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5 Ways to Reduce Nursing Turnover in Year One

John Commins, for HealthLeaders Media, February 7, 2011

2. Build relationships with nursing schools and a robust nurse resident program.

Hospitals with nurse resident programs swear by them.  Nurses hired from these programs are generally strong performers because the systems assess their clinical performance before hiring them. These nurses are also less likely to leave because they are familiar with the culture. One health system fills most of its nursing slots from its nurse resident program, which pays for participants' tuition. The program begins after the first quarter of school and offers flexible hours. New nurses attend orientation and are partnered with preceptors. Another system offers outreach to nursing graduates, including a forum for nurse graduates to network and stay connected as they look for jobs. The system beats competitors by strengthening its pipeline of potential candidates and developing its employer brand.  

3. Conduct extensive orientation followed by employee feedback.

New nurses are encouraged to maintain contact with and provide feedback to human resources staff through orientation programs that last up to a full year.  Orientation may be customized by department/unit, and touch points typically occur after 30/45 and 90 days, six months, and a year. One system offers a week of orientation and follow-up with the same group of employees at 45 days and 90 days. At 45 days, nurses complete a satisfaction questionnaire. Another system conducts "re-interviews" at three and 10 months to ensure nurse satisfaction and fit. One system hosts reunions for recent hires at four months and a year and offers off-site retreats by nursing unit. Another system has recent hires lunch with the hospital president after one month and one year.

4. Implement new hire support programs.

Systems link new nurses to non-supervisor "buddies" who provide confidential support and guidance. One system offers a nurse retention contact on HR staff who provides a "safe haven" where employees can air concerns.

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6 comments on "5 Ways to Reduce Nursing Turnover in Year One"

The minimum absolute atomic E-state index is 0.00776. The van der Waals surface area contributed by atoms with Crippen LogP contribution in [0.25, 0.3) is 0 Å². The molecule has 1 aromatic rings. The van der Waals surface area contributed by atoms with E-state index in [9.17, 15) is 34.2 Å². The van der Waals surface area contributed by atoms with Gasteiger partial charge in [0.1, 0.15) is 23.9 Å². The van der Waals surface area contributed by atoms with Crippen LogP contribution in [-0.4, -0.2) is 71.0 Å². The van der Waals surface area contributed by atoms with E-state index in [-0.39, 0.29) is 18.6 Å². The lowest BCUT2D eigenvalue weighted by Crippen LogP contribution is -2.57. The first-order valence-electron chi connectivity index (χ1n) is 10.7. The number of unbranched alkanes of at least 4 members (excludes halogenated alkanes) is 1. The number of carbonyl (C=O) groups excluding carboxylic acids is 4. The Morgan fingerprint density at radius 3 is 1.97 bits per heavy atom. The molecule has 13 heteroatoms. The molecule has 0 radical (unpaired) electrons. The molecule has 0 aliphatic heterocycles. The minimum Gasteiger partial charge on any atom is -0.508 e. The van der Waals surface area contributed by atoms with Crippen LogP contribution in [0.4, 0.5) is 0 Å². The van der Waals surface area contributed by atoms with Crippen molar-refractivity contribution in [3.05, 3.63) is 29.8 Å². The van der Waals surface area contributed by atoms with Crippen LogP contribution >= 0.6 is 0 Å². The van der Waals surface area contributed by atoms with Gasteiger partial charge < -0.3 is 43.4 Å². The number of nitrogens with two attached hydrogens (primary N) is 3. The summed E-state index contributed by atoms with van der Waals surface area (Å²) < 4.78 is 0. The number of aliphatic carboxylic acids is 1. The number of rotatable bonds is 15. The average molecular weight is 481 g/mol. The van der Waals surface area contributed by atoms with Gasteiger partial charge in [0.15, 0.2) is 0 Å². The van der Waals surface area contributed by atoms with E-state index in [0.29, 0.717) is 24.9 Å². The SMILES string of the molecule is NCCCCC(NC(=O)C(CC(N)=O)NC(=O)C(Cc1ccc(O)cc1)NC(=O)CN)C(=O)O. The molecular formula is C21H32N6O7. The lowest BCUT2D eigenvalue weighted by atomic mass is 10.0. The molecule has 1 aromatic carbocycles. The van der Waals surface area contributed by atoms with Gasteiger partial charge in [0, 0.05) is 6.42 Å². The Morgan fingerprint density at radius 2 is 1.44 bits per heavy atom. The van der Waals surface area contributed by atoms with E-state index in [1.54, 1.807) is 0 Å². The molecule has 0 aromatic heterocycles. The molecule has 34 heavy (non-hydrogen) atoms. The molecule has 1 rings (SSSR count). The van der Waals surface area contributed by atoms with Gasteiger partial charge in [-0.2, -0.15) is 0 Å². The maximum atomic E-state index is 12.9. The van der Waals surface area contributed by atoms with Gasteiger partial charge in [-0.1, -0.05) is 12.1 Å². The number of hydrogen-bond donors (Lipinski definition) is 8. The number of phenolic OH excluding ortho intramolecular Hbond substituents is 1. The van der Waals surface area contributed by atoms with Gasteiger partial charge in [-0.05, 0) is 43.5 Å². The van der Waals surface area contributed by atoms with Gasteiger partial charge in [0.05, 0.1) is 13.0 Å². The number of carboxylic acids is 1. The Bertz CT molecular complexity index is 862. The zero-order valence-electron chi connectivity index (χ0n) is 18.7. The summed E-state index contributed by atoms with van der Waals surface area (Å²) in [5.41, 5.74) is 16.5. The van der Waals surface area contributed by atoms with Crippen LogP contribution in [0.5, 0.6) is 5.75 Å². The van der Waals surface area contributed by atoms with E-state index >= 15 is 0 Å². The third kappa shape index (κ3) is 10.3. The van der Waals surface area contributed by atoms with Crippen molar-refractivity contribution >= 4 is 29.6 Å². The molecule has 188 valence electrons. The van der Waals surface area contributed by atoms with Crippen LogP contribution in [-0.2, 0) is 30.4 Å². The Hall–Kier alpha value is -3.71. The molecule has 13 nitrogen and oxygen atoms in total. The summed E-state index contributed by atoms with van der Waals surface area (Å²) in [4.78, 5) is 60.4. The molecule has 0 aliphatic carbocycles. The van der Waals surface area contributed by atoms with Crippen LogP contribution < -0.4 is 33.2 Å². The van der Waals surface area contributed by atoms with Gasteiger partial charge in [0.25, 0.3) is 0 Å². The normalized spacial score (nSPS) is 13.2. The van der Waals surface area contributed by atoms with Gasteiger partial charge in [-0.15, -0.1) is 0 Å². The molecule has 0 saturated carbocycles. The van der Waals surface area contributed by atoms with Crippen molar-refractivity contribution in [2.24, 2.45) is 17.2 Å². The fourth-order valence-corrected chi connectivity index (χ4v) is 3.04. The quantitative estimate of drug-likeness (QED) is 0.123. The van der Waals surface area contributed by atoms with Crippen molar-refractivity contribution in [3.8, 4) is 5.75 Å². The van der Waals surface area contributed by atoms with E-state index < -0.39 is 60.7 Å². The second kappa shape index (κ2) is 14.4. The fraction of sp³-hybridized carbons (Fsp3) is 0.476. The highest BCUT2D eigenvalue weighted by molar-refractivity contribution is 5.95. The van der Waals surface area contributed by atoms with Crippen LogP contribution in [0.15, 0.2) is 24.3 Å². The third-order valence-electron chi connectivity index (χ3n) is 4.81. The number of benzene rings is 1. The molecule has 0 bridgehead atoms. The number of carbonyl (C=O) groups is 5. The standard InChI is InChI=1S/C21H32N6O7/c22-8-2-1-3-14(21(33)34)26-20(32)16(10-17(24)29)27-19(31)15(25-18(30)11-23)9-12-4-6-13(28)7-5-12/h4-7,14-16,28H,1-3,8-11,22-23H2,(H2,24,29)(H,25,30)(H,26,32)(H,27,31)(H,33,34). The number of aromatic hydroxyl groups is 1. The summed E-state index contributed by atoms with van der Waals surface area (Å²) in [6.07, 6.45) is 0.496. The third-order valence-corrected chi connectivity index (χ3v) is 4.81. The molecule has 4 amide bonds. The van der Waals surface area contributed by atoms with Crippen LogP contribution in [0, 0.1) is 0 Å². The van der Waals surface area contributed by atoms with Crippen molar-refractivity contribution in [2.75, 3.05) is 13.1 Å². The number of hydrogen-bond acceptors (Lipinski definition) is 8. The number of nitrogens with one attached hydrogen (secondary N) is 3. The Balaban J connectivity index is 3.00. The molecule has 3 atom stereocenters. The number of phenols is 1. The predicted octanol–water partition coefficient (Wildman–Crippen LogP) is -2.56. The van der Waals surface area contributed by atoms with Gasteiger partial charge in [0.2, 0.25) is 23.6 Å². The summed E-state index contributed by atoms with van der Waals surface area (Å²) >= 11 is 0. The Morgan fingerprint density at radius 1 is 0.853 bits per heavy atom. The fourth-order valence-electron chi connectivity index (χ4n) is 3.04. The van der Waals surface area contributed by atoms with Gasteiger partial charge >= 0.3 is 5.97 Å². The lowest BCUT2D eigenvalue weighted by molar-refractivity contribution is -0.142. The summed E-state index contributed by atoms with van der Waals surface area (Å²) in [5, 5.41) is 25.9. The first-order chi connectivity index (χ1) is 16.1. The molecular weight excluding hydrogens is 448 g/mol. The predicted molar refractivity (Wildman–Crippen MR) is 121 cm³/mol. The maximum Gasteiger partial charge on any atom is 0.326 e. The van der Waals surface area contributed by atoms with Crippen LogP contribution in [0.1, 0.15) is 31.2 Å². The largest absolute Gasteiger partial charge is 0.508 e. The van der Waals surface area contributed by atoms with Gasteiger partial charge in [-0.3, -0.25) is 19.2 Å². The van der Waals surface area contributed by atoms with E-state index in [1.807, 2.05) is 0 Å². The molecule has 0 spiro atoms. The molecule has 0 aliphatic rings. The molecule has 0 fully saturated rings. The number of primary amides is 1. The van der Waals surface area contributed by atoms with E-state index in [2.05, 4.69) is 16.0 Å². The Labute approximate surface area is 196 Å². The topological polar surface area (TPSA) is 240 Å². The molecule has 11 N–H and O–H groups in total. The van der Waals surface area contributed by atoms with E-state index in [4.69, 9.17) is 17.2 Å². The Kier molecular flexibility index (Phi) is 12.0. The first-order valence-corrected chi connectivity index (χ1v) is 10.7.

vdutton (3/4/2011 at 2:53 PM)
This is just more Hogwash! - The main problem with retaining nurses, patient safety, drug errors and nurses leaving the bedside (Hospitals do not hire enough nurses to safely take care of the patients)Hospitals are the biggest obstacle to improved healthcare.

Beth Boynton, RN, MS (2/12/2011 at 12:51 PM)
Great article! I especially like that you are including "employee feedback" in #3. I would add, "look for ways to invite and integrate input from staff for any problem solvin". It increases buy-in, role models collaboration, increases creative options, enhances outcome success, and builds assertiveness! Beth Boynton, RN, MS, author of "Confident Voices: The Nurses' Guide to Improving Communication & Creating Positive Workplaces"

Christina M. Guillen-Cook, MBA,BS, RN (2/8/2011 at 5:40 PM)
The key point that was not mentioned, was how hospital administrators[INVALID]managers, directors, CNOs, CEOs, etc.[INVALID]need to actually engage in practices that let nurses know how valued and respected all nurses are, new and seasoned, if they want to retain them. As I nurse of over 30 years, I continue to witness the chronic mismanagement of our profession. What nursing needs is actual leaders. Leaders who care about each other and the profession. Leaders who advocate for the profession. Leaders who can inspire and bring out the best in all nurses. I'm tired of nursing managers who cares only about themselves, their next job or the next rung on the professinal ladder. The current behavior among to many nursing managers is killing our profession. We need nurses who care about the profession, nurses and can advocate for our value in the workplace. Until we have that kind of leadership, we will continue to have nursing leave the profession and who can blame them.